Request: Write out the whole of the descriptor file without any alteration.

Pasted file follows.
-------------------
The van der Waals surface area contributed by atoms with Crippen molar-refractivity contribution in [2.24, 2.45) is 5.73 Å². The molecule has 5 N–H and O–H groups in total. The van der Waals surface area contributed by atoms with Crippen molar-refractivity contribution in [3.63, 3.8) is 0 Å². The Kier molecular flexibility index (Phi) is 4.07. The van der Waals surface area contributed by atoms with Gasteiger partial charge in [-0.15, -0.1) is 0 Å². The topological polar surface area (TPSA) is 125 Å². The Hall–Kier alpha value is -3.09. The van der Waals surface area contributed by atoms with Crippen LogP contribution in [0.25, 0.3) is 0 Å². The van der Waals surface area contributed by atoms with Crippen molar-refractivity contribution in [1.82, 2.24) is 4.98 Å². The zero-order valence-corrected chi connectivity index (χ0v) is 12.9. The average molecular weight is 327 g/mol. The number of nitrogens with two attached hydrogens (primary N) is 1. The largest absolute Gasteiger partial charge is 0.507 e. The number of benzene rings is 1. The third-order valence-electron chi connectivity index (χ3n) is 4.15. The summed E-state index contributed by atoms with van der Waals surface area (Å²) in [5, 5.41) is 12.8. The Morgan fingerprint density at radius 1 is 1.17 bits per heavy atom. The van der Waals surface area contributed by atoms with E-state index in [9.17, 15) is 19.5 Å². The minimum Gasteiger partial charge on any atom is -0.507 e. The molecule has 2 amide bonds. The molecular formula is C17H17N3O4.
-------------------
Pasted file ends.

The van der Waals surface area contributed by atoms with Crippen molar-refractivity contribution in [2.24, 2.45) is 5.73 Å². The molecule has 5 N–H and O–H groups in total. The van der Waals surface area contributed by atoms with Crippen molar-refractivity contribution in [3.63, 3.8) is 0 Å². The Kier molecular flexibility index (Phi) is 4.07. The van der Waals surface area contributed by atoms with Gasteiger partial charge in [-0.15, -0.1) is 0 Å². The topological polar surface area (TPSA) is 125 Å². The Hall–Kier alpha value is -3.09. The van der Waals surface area contributed by atoms with Crippen LogP contribution in [0.25, 0.3) is 0 Å². The van der Waals surface area contributed by atoms with Crippen molar-refractivity contribution in [1.82, 2.24) is 4.98 Å². The zero-order valence-corrected chi connectivity index (χ0v) is 12.9. The average molecular weight is 327 g/mol. The number of nitrogens with two attached hydrogens (primary N) is 1. The largest absolute Gasteiger partial charge is 0.507 e. The number of benzene rings is 1. The third-order valence-electron chi connectivity index (χ3n) is 4.15. The summed E-state index contributed by atoms with van der Waals surface area (Å²) in [5, 5.41) is 12.8. The Morgan fingerprint density at radius 1 is 1.17 bits per heavy atom. The van der Waals surface area contributed by atoms with E-state index in [9.17, 15) is 19.5 Å². The minimum Gasteiger partial charge on any atom is -0.507 e. The molecule has 2 amide bonds. The molecular formula is C17H17N3O4.